If this is all you're doing all day and working at your own pace it is possible to get that all in one year. The books are boring, dry. You'll be thankful when the professor puts up tests as then you have a reason to really read the book, otherwise you're reading about btrees and thinking to yourself, "Well I can just sort of skip through this."

Concurrently I would recommend trying to design a larger program. I wrote a website to store all my books. Setting up a blog is also sort of a nice study. You'll learn about things like persistence, input validation, etc. You'll also learn at least to recognize the tools needed to complete a large enterprisey software package.

I think this is all trivial though. The hard part will be networking and finding a good job.

Really programming is one of the few things that you can know nothing about and receive a pretty good education without having to leave your computer. It is pretty meritocratic too, I know people who did not start out programming now working at some big name places. I can't imagine "picking up lawyering" and going to a White Shoe lawfirm.
posted by geoff. at 12:20 PM on June 27, 2010 [6 favorites]

the vast majority of programming jobs require an undergraduate degree in computer science, software engineering, computer engineering, or at least math or science.

Um, this is absolutely not true at all in my experience. Many programming jobs (particularly web development jobs, but others too) only require that you have programming experience. If you can build a well-coded MVC web application, you will definitely be able to find work as a web developer (NB: standard “In This Economy” caveats apply). Unless you are an amazing programmer with a strong mind for computer science, it would be unlikely that you could get a job working at Microsoft, Google, Amazon, etc. without a degree.
posted by !Jim at 12:30 PM on June 27, 2010 [1 favorite]

Oh, and I meant to add, if you can learn how to install Wordpress, make/customize basic themes, and make basic plugins, there's probably enough freelance work out there that if you built a client base, you could make a living. (In the beginning, I think it's likely you'd be competing with high-schools for $15/hr, though).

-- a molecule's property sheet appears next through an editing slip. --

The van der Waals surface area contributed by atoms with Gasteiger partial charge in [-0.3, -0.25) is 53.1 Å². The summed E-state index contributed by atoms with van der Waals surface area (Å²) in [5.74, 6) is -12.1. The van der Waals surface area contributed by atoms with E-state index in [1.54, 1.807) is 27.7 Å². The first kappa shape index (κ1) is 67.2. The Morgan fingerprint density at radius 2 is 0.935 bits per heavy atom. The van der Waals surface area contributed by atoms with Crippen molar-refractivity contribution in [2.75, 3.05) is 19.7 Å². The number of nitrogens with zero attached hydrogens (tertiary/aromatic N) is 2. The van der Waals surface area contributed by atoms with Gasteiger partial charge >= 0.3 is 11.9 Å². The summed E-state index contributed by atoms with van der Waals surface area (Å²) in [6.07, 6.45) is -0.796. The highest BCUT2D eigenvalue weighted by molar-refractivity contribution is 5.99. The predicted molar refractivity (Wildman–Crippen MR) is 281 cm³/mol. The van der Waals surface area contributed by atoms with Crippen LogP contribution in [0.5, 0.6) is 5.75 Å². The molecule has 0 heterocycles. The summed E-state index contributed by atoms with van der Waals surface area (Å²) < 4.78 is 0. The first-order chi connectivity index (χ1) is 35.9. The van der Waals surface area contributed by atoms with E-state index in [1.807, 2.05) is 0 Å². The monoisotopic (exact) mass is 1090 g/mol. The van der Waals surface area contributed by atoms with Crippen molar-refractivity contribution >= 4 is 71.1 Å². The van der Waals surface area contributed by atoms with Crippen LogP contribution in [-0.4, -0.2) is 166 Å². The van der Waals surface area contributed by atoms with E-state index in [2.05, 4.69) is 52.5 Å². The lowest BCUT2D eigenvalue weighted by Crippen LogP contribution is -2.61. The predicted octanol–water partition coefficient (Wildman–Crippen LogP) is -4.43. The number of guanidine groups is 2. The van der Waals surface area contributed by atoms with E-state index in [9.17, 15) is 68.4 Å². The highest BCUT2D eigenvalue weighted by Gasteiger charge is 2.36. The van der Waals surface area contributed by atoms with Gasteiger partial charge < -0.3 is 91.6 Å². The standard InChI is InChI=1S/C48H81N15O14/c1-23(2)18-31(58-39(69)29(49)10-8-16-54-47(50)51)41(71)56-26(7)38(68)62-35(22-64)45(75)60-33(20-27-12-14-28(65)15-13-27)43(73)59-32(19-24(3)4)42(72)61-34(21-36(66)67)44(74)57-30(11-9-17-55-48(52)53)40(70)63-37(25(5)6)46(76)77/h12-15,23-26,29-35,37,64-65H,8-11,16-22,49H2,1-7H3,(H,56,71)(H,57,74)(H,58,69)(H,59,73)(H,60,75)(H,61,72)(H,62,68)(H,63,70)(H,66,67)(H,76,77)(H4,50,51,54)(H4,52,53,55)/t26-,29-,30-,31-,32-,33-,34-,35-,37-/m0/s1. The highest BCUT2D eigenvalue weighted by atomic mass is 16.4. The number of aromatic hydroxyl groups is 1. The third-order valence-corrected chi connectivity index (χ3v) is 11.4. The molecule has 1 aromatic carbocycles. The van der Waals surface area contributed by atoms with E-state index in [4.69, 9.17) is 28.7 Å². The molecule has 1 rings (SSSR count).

posted by !Jim at 12:33 PM on June 27, 2010

Go quick & dirty: PHP, MySQL, HTML. Once you've got the basics (a month, max) find a first project - there are loads of people who want a basic website (think small medical practice, family B&B, etc). Do simple stuff for free or cheap, you'll build a portfolio at the same time as learning (having deadlines really forces to you to learn). In 9 months you'll have a bunch of progressively competent sites that you got paid to make and coding ability - this will get you hired by a low/mid tier web agency as a junior. To get the job you need the commercial experience to prove you can do it, I can't understate this.

Then figure out what directions you can go in within that company, who the best people they have are that you can learn from. From that point you can double your salary within 2 years. Move on to a better agency if the learning curve starts to level out or if you don't get pay rises.

Stuff like Java and C++ is much better approached from a CS background - and they take a hell of a lot longer to get proficient at. But loads of web coders came into the industry the route I've described.
posted by dickasso at 12:37 PM on June 27, 2010 [2 favorites]